For backward compatibility, 802.11ax radios will still support OFDM. Keep in mind that 802.11 management and control frames will still be transmitted at a basic data rate using OFDM technology that 802.11a/g/n/ac radios can understand. Therefore, the transmission of management and control frames will be transmitted using the standard 64 OFDM subcarriers of an entire primary 20 MHz channel. OFDMA is only for 802.11 data frame exchanges between 802.11ax APs and 802.11ax clients. Please check back every week and read future 802.11ax blogs, where we will discuss in more detail the mechanisms of ODMA including resource unit allocation and trigger frames. We also discuss the differences between downlink OFDMA and uplink OFDMA.

OFDM & OFDMA in context of WiFi 802.11ax technology.

802.11a/g/n/ac radios currently use Orthogonal Frequency Division Multiplexing (OFDM) for single-user transmissions on an 802.11 frequency. 802.11ax radios can utilize orthogonal frequency-division multiple access (OFDMA) which is a multi-user version of the OFDM digital-modulation technology. OFDMA subdivides a channel into smaller frequency allocations, called resource units (RUs). By subdividing the channel, parallel transmissions of small frames to multiple users can happen simultaneously.
Think of OFDMA as a technology that partitions a channel into smaller sub-channels so that simultaneous multiple-user transmissions can occur. For example, a traditional 20 MHz channel might be partitioned into as many as nine smaller sub-channels. Using OFDMA, an 802.11ax AP could simultaneously transmit small frames to nine 802.11ax clients. OFDMA is a much more efficient use of the medium for smaller frames. The simultaneous transmission cuts down on excessive overhead at the MAC sublayer as well as medium contention overhead. The goal of OFDMA is better use of the available frequency space. OFDMA technology has been time-tested with other RF communications. For example, OFDMA is used for downlink LTE cellular radio communication.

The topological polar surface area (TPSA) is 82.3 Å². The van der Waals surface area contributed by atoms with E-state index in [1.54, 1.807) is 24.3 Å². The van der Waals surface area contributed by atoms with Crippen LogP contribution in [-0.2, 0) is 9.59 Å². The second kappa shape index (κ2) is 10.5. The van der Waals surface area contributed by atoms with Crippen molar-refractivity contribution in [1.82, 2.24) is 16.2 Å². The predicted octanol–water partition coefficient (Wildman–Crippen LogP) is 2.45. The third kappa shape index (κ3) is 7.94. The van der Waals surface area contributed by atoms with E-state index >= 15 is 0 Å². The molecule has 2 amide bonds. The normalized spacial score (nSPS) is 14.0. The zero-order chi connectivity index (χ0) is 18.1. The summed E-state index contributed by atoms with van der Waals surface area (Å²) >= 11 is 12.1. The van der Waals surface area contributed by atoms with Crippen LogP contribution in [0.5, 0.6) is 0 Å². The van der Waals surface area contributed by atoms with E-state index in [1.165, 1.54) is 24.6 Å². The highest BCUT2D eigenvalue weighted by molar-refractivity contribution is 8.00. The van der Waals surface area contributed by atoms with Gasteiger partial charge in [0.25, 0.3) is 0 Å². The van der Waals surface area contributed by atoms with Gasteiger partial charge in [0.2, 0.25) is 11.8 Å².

To illustrate the difference between OFDM and OFDMA, please reference both Figures 1 and 2. When an 802.11n/ac AP transmits downlink to 802.11n/ac clients on an OFDM channel, the entire frequency space of the channel is used for each independent downlink transmission. In the example shown in Figure 1, the AP transmits to six clients independently over time. All 64 subcarriers are used when an OFDM radio transmits on a 20 MHz channel. In other words, the entire 20 MHz channel is needed for the downlink communication between the AP and a single OFDM client. The same holds true for any uplink transmission from a single 802.11n/ac client to the 802.11n/ac AP. The entire 20 MHz OFDM channel is needed for the client transmission to the AP.